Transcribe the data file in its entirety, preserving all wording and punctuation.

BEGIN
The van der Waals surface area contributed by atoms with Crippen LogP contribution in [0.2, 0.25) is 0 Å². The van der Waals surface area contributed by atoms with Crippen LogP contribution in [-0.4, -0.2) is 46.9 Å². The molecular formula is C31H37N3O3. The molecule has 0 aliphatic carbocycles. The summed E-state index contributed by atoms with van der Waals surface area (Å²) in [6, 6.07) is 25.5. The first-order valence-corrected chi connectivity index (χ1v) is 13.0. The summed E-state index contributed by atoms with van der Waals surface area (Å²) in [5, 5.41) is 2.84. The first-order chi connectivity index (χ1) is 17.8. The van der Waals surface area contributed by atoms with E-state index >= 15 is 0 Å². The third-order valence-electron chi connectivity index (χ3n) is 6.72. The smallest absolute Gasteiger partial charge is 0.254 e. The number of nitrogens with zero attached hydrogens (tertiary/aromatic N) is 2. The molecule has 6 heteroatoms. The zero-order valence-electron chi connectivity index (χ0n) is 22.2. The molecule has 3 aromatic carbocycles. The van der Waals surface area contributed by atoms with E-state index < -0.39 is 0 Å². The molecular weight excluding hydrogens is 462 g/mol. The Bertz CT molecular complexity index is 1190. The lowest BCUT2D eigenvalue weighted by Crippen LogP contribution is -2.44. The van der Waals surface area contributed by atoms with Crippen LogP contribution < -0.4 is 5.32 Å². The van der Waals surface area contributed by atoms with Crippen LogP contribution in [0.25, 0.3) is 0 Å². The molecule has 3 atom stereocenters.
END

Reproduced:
The van der Waals surface area contributed by atoms with Crippen LogP contribution in [0.2, 0.25) is 0 Å². The van der Waals surface area contributed by atoms with Crippen LogP contribution in [-0.4, -0.2) is 46.9 Å². The molecular formula is C31H37N3O3. The molecule has 0 aliphatic carbocycles. The summed E-state index contributed by atoms with van der Waals surface area (Å²) in [6, 6.07) is 25.5. The first-order valence-corrected chi connectivity index (χ1v) is 13.0. The summed E-state index contributed by atoms with van der Waals surface area (Å²) in [5, 5.41) is 2.84. The first-order chi connectivity index (χ1) is 17.8. The van der Waals surface area contributed by atoms with E-state index >= 15 is 0 Å². The third-order valence-electron chi connectivity index (χ3n) is 6.72. The smallest absolute Gasteiger partial charge is 0.254 e. The number of nitrogens with zero attached hydrogens (tertiary/aromatic N) is 2. The molecule has 6 heteroatoms. The zero-order valence-electron chi connectivity index (χ0n) is 22.2. The molecule has 3 aromatic carbocycles. The van der Waals surface area contributed by atoms with E-state index < -0.39 is 0 Å². The molecular weight excluding hydrogens is 462 g/mol. The Bertz CT molecular complexity index is 1190. The lowest BCUT2D eigenvalue weighted by Crippen LogP contribution is -2.44. The van der Waals surface area contributed by atoms with Crippen LogP contribution < -0.4 is 5.32 Å². The van der Waals surface area contributed by atoms with Crippen LogP contribution in [0.25, 0.3) is 0 Å². The molecule has 3 atom stereocenters.